Jochen and Esther Gerz

Jochen and Esther Gerz have been collaborating since 1984 on interactive public projects. Among the most notable of these was Monument against fascism, realized in Hamburg in 1986, a work consisting of a twelve-meter, lead-covered column that was progressively lowered into the ground as it was covered with signatures and inscriptions by passersby. In 1996 they also published the question “If the twentieth century were to start over, what would you change?” in a Ruhr newspaper—later presenting readers’ responses in a book and an exhibition. In their recent show, the Gerzes chose to display three stages, or “fragments,” of an ongoing project. Begun in Paris in 1996 during FIAC, and then continued in different cities throughout the world, Reasons for Smiles, 1996–, is a work in progress that assumes a different identity depending on where the artists are at any given time. The many forms this project has taken have included a publication, an exhibition, a pedagogical study, and an intervention in the press. In Paris, on the walls of the space’s “storefront,” they presented a group of zoo photographs depicting people thinking of something that made them smile. These images are black-and-white and color negatives that were enlarged and placed in front of mirrors; as one approached, a reflection became visible in the mirrored glass behind the image of an “other.”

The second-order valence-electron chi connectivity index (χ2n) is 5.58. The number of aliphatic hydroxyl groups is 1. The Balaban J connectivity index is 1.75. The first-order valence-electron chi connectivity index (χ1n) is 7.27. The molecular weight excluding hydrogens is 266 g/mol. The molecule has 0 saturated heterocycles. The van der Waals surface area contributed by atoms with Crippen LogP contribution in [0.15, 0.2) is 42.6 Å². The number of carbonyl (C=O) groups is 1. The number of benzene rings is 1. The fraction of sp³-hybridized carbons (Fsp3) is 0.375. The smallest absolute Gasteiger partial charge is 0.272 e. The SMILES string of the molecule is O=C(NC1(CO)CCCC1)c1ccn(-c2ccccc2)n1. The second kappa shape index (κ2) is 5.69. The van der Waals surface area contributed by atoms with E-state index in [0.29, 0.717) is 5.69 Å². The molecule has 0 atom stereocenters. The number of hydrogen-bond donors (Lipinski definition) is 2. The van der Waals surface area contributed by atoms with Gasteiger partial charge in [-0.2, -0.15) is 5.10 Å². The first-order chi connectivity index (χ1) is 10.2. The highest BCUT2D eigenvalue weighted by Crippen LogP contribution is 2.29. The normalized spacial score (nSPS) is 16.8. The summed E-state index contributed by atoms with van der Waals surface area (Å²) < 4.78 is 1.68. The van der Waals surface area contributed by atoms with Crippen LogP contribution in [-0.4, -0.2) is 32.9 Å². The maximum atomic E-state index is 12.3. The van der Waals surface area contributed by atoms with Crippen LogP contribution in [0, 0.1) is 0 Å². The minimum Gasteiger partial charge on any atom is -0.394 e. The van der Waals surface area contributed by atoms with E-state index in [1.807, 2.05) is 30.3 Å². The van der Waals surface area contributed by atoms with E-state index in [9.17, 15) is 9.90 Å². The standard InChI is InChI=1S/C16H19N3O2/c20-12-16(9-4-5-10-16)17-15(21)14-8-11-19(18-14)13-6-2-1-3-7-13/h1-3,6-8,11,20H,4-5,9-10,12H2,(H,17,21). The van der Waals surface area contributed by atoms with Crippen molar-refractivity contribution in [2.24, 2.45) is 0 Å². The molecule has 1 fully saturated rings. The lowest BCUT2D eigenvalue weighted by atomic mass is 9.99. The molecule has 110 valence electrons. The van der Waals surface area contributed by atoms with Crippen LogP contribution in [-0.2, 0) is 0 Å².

Reasons for Smiles is obviously less about the ridiculous forced smiles presented to the world in most snapshots than the relation between interior and exterior, between self and other. The photographs were divided into three groups: one was generated at the Max Planck Institute of Historical Studies in Göttingen, Germany; another at two universities in Tallahassee, Florida; and the last at this year’s Arles photography festival. The Gerzes use photographic workshops to render a portrait of the city or country in which they are working. In Arles, for example, young people photographed the elderly, and vice versa—underlining a major social schism in France. For the project that was realized in the US, the artists asked the students of a primarily white university to photograph the students of a largely black university in the same city, and vice versa. In Reasons for Smiles, “we” doesn’t represent the dissolution of the subject in the group, but rather a simultaneous vision of self and other. The artists invoke a collective responsibility, noting, “Tomorrow’s culture will be made up of this relation to the other.”

The neighborhood surrounding the exhibition space was not neglected: during the show, 300 rolls of film were distributed free of charge. Anyone who sent in an undeveloped roll of him- or herself became an active participant in the work. As the artists noted in the invitation: “There are probably as many reasons for a smile as there are people and, for all we know, these reasons are as short-lived as the smiles they produce. Indeed, there always seem to be more reasons not to smile. We smile in spite of them, as we do other things in spite of what we know. Little seems closer to us or further removed from death than a smile.”

Jérôme Sans

Translated from the French by Rachel Knecht.